On the bottom right-hand side of the print is Gershuni’s black handprint, in a constant motion of sensation (just like Ashkar’s palm) that seems to hover over the work in which primordial life is being created by man and God. A line, crossing diagonally, is met by a full yet darkening moon that looks like a sample on a laboratory dish.
One of Ashkar’s most moving works in the exhibition is called “Power” – a word she uses to bolster herself during low times. It’s an anatomy that opens like a feminine body-flower, determined yet yielding, material yet refined.
From up close we can discern fans of capillaries passing across different patches of color, like a subdermal flow. Ashkar lays out a warm yellow that looks like petals, and a red-orange that resembles bleeding, splashing on the breastbone a spray of shiny black that flows onto the warm colors like a touch of death. She then kneads in a dark scarlet-like Bordeaux in acrylic and oil.
This work contains tension between a kaleidoscopic symmetry and a feminine-human violation of this symmetry, with the colors gaining power versus the black, which empowers them in return. It contains the simmering of a mother’s anxiety over the creation growing inside her, with the physical and emotional powers she possesses to face such angst.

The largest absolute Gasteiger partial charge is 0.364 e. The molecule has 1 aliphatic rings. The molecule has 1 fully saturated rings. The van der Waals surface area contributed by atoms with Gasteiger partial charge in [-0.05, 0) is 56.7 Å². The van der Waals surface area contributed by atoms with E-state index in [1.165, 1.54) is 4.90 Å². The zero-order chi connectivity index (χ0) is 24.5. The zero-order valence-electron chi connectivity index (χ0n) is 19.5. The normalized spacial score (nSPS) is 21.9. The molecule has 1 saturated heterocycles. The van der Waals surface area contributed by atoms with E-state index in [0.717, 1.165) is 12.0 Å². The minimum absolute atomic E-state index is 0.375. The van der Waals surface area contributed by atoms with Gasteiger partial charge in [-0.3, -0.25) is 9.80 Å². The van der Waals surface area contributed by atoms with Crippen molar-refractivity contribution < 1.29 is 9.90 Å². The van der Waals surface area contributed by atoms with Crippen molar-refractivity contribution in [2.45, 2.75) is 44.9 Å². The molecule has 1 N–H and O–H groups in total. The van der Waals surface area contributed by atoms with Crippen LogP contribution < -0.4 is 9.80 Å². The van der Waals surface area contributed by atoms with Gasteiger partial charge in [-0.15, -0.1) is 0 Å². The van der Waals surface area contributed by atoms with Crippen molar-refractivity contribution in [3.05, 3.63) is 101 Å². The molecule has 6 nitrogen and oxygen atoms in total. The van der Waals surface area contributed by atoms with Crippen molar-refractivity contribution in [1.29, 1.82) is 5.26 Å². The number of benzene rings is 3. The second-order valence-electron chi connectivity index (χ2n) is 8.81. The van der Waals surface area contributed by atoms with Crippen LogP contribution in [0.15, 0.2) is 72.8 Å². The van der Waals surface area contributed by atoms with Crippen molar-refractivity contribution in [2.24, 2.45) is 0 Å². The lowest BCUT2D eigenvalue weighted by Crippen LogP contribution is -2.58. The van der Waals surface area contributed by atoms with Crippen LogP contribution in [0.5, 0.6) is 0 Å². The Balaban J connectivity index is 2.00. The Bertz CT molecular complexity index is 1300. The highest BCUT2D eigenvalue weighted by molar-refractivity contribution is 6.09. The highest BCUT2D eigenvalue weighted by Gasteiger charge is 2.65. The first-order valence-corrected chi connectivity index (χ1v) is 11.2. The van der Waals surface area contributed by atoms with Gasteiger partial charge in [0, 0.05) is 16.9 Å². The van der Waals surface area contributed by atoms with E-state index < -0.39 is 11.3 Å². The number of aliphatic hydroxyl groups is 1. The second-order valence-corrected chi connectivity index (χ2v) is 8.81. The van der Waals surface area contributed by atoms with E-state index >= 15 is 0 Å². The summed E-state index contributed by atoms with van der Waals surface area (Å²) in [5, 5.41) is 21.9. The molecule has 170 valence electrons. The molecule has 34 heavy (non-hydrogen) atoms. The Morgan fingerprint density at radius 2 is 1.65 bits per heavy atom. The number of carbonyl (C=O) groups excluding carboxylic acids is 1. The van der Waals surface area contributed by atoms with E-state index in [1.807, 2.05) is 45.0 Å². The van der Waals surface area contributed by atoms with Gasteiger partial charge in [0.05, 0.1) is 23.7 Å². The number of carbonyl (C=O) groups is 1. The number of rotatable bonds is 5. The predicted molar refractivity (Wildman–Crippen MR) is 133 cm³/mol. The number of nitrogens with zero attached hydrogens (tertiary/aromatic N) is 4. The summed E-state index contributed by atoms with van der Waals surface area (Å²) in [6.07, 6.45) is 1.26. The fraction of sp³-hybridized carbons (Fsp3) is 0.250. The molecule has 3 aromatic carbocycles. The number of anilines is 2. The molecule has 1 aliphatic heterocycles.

Humanized heavenly bodies
This piece hangs separately, in a group of Gershuni prints from 1992, with Ashkar and Gershuni seeming to nourish and fertilize each other. The prints radiate beauty, containing, in a rhythmic lyricism, darkness pervading a yellow light, different from one print to another, changing forms.
In one it’s like an embryonic deposit in a womb, sending an umbilical cord nibbling at the edge of the light. Two red pupils peek through this light, like the traces of blood you might find in an egg yolk. The color red appears in other prints as a life-giving force.